One of the reasons I'm staying married to Laura for the rest of my life: She's got a real good eye for hot dogs.
And it's not just hot dogs, either. She can suss out a decent Mexican spot from a block away, will know -- with just a glance and a sniff -- whether an Italian joint is the real deal. She's my go-to authority on Indonesian food, Vegas hotels, Tijuana donkey shows, cheesesteaks, TastyKakes and all things Philadelphian, and can read, judge and dismiss a menu as shlock in the space of five seconds with all the viciousness and precision that is the hallmark of her sex.
On top of all this is her uncanny ability to find good hot dogs in the unlikeliest places. Like Littleton. Like in the corner of an unreconstructed, dirt-lot strip mall full of Asian restaurants, carnicerías and Mexican check-cashing outlets. Ours is not the most stable of partnerships, given that a large part of it is based on unhealthy, psychotic and combative obsessions with food. I don't know too many other couples that will come nearly to blows over Food Network programming, withhold sex at the mere mention of certain restaurants, threaten divorce over a burnt chicken breast, and mend connubial fences with gifts of fancy chopsticks or midnight tacos. But the hot dog thing holds this marriage together. And when she calls me at work, almost breathless, to tell me she's just driven by a spot claiming to offer authentic Buffalo-style Sahlen's hot dogs and horseradish-spiked Weber mustard, a tumbledown joint halfway to nowhere serving Irish bacon sandwiches (cardiovascular bane of my people) and laughably inappropriate, bastardized and thoroughly spaghetti-Western cheese-steaks made with three cheeses, peppers and red sauce (psychological bane of hers) -- that's how she tells me she loves me.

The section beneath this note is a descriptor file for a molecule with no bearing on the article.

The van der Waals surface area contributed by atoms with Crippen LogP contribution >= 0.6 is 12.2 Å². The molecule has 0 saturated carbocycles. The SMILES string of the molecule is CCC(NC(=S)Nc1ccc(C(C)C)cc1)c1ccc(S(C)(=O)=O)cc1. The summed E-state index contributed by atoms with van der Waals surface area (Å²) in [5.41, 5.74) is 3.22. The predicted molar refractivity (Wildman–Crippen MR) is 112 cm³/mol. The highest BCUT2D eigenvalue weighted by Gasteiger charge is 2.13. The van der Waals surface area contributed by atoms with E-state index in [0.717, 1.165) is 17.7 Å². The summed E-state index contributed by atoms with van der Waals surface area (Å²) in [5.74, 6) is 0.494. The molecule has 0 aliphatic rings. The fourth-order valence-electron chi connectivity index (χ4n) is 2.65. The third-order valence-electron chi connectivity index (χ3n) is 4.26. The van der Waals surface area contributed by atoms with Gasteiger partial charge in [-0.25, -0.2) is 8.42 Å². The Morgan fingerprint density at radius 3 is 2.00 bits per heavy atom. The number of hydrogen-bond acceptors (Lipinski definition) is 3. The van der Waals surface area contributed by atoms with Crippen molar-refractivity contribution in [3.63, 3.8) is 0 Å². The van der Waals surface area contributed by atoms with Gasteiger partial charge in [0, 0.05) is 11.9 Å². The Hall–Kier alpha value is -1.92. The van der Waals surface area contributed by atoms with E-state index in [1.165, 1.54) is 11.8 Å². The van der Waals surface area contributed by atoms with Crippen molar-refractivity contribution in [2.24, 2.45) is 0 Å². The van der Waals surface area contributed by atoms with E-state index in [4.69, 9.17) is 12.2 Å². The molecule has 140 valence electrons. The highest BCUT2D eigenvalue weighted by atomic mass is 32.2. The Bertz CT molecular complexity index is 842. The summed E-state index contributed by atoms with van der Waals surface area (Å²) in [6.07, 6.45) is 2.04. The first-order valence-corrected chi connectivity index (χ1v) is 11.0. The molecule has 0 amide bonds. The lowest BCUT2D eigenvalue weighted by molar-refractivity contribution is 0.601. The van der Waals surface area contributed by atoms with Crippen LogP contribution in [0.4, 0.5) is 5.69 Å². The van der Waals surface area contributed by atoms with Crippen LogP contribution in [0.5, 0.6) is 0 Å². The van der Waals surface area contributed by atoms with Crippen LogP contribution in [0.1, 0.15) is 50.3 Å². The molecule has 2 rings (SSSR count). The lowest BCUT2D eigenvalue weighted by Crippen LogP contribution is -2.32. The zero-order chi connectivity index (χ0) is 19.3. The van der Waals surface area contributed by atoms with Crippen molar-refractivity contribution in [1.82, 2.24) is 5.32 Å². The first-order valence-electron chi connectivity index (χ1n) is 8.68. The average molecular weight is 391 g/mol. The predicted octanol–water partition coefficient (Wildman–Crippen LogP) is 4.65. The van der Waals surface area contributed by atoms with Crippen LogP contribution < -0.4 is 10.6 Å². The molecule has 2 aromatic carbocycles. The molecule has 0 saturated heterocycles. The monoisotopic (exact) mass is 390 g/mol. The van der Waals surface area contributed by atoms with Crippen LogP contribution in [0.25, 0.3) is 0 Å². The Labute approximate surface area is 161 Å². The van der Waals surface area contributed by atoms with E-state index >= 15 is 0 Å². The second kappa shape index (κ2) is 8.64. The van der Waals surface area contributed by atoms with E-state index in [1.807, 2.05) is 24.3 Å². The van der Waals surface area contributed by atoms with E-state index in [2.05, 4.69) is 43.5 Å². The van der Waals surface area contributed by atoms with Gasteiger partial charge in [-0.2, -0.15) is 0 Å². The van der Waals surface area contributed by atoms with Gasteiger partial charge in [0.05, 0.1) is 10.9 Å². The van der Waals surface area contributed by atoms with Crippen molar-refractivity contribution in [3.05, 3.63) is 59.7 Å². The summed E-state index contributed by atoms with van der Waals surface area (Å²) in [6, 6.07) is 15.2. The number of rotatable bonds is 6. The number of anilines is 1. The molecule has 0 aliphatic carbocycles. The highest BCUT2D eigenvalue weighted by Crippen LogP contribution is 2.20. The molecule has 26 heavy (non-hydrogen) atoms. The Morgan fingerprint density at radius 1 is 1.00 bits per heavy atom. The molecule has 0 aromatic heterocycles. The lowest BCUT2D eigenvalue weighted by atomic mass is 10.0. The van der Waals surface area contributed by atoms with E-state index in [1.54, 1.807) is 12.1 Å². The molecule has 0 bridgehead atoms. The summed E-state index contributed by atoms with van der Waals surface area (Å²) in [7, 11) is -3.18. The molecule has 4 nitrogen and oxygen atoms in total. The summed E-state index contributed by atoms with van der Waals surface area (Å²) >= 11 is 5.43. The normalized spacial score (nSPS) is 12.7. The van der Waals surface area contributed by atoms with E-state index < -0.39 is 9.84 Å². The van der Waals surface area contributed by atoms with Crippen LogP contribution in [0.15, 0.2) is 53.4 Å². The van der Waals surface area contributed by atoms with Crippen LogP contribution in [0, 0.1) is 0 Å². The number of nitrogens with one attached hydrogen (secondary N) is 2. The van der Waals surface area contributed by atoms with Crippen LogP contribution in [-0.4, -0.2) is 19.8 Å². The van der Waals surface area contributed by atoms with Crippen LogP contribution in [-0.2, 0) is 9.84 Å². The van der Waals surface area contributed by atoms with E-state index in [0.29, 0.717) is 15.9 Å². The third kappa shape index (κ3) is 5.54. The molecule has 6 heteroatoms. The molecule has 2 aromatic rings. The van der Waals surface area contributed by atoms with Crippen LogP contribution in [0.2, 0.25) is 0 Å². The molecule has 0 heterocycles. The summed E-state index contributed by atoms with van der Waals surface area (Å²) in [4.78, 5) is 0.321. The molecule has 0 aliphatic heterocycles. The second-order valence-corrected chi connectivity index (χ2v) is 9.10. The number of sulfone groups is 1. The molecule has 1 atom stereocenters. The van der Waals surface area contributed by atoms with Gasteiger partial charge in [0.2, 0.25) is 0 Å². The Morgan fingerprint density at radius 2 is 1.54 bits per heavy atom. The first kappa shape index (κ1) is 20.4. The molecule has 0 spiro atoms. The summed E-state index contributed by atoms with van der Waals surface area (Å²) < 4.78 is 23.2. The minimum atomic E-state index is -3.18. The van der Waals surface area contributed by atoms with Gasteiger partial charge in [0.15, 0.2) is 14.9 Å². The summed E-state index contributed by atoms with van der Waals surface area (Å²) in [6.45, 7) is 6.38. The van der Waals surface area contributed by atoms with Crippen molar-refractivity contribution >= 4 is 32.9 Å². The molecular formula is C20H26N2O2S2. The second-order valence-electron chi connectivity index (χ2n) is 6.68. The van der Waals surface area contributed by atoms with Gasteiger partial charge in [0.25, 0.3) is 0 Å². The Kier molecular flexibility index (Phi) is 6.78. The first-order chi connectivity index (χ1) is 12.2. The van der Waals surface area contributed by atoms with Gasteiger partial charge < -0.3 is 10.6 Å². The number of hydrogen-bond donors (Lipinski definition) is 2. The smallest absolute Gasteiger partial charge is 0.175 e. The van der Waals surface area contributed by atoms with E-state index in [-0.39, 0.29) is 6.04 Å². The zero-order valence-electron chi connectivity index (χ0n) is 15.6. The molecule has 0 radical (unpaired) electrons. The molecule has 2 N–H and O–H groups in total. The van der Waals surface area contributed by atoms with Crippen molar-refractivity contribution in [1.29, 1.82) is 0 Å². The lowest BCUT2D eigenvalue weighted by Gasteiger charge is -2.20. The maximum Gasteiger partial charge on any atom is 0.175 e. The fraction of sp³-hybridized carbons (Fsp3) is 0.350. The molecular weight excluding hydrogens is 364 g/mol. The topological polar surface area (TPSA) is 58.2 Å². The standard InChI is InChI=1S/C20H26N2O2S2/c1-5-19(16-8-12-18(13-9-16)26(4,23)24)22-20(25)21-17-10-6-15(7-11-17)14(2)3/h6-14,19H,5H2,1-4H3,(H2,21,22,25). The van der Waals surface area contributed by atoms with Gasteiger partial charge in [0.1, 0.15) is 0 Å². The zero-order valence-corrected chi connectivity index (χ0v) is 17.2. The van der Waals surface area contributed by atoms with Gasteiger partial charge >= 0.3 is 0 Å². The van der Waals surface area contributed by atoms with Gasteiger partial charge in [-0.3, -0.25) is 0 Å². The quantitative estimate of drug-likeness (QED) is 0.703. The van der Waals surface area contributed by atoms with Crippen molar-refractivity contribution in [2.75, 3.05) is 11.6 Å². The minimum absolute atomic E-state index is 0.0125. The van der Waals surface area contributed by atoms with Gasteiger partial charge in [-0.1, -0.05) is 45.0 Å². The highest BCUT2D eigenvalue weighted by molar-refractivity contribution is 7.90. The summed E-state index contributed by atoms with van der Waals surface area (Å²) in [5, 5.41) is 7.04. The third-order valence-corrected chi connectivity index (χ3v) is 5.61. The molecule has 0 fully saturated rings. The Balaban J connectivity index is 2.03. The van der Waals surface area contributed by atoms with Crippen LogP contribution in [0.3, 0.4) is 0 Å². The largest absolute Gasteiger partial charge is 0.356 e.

That she picks it out among all the chain restaurants, the mom-and-pops, the forgettable neighborhood bistros and the sandwich shacks she's driven by on her way to wherever she's going is no surprise. She could no more fail to notice such a thing than I could a sushi restaurant offering free tuna to Irishmen. But that she calls and tells me about it -- knowing full well that I'll get all twitchy and lathered up, then drag her there two or ten or a dozen times until we've both become so sick of the place that it becomes yet another of those restaurants whose mere mention causes hissing, spitting marital discord and the breaking of crockery -- is true dedication.
Without Laura and her infallible hot dog radar, I would never have found the Old Fashioned Italian Deli. The next time I marry the woman, I'm mentioning her hot-dog-finding skills in our vows without the slightest hint of blushing sexual innuendo.